Hundreds of Migrants Return as Thai Border Reopens

2 min read
Migrant workers wait at a border checkpoint while military trucks pass in a photo posted to the Banteay Meanchey provincial administration’s Facebook page on August 13, 2021.

Hundreds of migrant workers poured back into the country on Friday as its borders to Covid-19-hit Thailand reopened, and the flow is expected to continue in the coming days as many Cambodians face difficulties in the neighboring country.

In Banteay Meanchey province, governor Um Reatrey told reporters that more than 600 people have come through four border checkpoints during the morning.

At one gate, 335 people received rapid tests for Covid-19, with 37 positive cases, he said.

“We have not faced any difficulties yet,” Reatrey said. But it was tiring work for doctors and other frontline staff, including soldiers who are transporting the new arrivals, he said.

They just had to get through the next few days, and things should return to normal, Reatrey said. “In a day, if 1,000 come, we will have some difficulties.”

The province had prepared several quarantine and treatment centers, and it was preparing another quarantine area to house up to 4,000 arrivals that should be ready in a week, he added.

The biggest checkpoint, the Poipet international border crossing, remained closed at the request of Thai officials, he said.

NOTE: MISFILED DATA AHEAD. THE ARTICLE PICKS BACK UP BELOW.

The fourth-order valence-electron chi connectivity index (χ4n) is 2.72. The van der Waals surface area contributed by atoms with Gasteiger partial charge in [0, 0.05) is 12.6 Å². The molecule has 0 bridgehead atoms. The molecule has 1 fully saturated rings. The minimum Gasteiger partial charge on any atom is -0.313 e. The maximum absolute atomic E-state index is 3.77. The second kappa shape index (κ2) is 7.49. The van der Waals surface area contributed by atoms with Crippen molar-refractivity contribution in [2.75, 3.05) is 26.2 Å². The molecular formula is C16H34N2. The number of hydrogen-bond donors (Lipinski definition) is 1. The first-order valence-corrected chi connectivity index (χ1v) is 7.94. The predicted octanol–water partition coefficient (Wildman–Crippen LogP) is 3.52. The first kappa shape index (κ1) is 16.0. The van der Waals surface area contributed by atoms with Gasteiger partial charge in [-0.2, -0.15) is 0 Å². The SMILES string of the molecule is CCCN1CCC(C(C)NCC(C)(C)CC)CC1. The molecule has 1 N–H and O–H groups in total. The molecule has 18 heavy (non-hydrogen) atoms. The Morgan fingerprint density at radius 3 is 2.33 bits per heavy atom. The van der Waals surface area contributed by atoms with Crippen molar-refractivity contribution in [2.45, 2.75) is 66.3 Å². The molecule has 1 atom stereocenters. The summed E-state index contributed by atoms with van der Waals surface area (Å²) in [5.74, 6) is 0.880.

Dy Thehoya, program officer at labor rights group Central, said there were 250 to 350 migrants coming through every gate up and down the border, and the numbers were unlikely to go down.

“They will continue to come, because the situation in Thailand is very difficult for them, so they will flock to return,” he said.

Thailand’s Covid-19 outbreak has meant loss of employment for many Cambodian workers, especially at factories.

“They are struggling with food. … They need to return home,” Thehoya said.

On Facebook, one woman posted that she had waited all night at the Poipet border in a long queue. “Brothers and sisters, please help share. … There are people with young children and pregnant women.”

Oddar Meanchey deputy provincial governor Dy Rado said there were about 60 migrant workers coming through the O’Smach border gate in the morning, but he expected the number to rise in the evening.

An Saray, a factory worker in Thailand’s Chonburi province, said many Cambodians around him were packing to go home.

He was recovering from Covid-19, and his family would likely try to stay on in Thailand, as it would be hard to repay his debts in Cambodia, Saray said.

“From the time I got Covid-19 until now, I’ve had no one to help me. When I got Covid-19 I wanted to go home. After having recovered, I want to continue to work because at home there’s no work to do,” he said.

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